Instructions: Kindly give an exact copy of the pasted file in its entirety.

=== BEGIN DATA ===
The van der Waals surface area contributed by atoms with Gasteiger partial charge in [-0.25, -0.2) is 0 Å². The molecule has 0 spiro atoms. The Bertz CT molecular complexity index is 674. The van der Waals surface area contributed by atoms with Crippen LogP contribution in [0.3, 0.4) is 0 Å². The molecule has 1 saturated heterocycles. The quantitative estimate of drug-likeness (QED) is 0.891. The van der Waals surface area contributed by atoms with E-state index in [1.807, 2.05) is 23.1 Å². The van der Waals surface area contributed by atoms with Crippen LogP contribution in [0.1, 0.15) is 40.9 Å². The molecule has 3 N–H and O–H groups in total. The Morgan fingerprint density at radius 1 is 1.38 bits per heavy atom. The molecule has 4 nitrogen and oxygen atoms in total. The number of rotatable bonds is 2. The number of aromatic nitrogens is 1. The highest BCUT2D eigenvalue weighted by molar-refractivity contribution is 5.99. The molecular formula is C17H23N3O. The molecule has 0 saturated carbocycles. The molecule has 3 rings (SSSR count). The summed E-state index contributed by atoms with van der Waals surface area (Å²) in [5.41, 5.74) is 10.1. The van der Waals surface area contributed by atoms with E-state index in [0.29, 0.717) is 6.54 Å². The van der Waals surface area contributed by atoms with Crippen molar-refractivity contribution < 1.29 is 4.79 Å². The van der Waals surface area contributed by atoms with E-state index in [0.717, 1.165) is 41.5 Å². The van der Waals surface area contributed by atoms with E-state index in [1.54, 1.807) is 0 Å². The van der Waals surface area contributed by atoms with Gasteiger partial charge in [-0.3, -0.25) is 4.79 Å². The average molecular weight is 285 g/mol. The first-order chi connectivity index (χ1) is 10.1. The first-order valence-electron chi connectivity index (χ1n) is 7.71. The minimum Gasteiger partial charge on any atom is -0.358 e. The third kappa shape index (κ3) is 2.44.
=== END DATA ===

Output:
The van der Waals surface area contributed by atoms with Gasteiger partial charge in [-0.25, -0.2) is 0 Å². The molecule has 0 spiro atoms. The Bertz CT molecular complexity index is 674. The van der Waals surface area contributed by atoms with Crippen LogP contribution in [0.3, 0.4) is 0 Å². The molecule has 1 saturated heterocycles. The quantitative estimate of drug-likeness (QED) is 0.891. The van der Waals surface area contributed by atoms with E-state index in [1.807, 2.05) is 23.1 Å². The van der Waals surface area contributed by atoms with Crippen LogP contribution in [0.1, 0.15) is 40.9 Å². The molecule has 3 N–H and O–H groups in total. The Morgan fingerprint density at radius 1 is 1.38 bits per heavy atom. The molecule has 4 nitrogen and oxygen atoms in total. The number of rotatable bonds is 2. The number of aromatic nitrogens is 1. The highest BCUT2D eigenvalue weighted by molar-refractivity contribution is 5.99. The molecular formula is C17H23N3O. The molecule has 0 saturated carbocycles. The molecule has 3 rings (SSSR count). The summed E-state index contributed by atoms with van der Waals surface area (Å²) in [5.41, 5.74) is 10.1. The van der Waals surface area contributed by atoms with E-state index in [0.29, 0.717) is 6.54 Å². The van der Waals surface area contributed by atoms with Crippen molar-refractivity contribution < 1.29 is 4.79 Å². The van der Waals surface area contributed by atoms with E-state index in [0.717, 1.165) is 41.5 Å². The van der Waals surface area contributed by atoms with E-state index in [1.54, 1.807) is 0 Å². The van der Waals surface area contributed by atoms with Gasteiger partial charge in [-0.3, -0.25) is 4.79 Å². The average molecular weight is 285 g/mol. The first-order chi connectivity index (χ1) is 10.1. The first-order valence-electron chi connectivity index (χ1n) is 7.71. The minimum Gasteiger partial charge on any atom is -0.358 e. The third kappa shape index (κ3) is 2.44.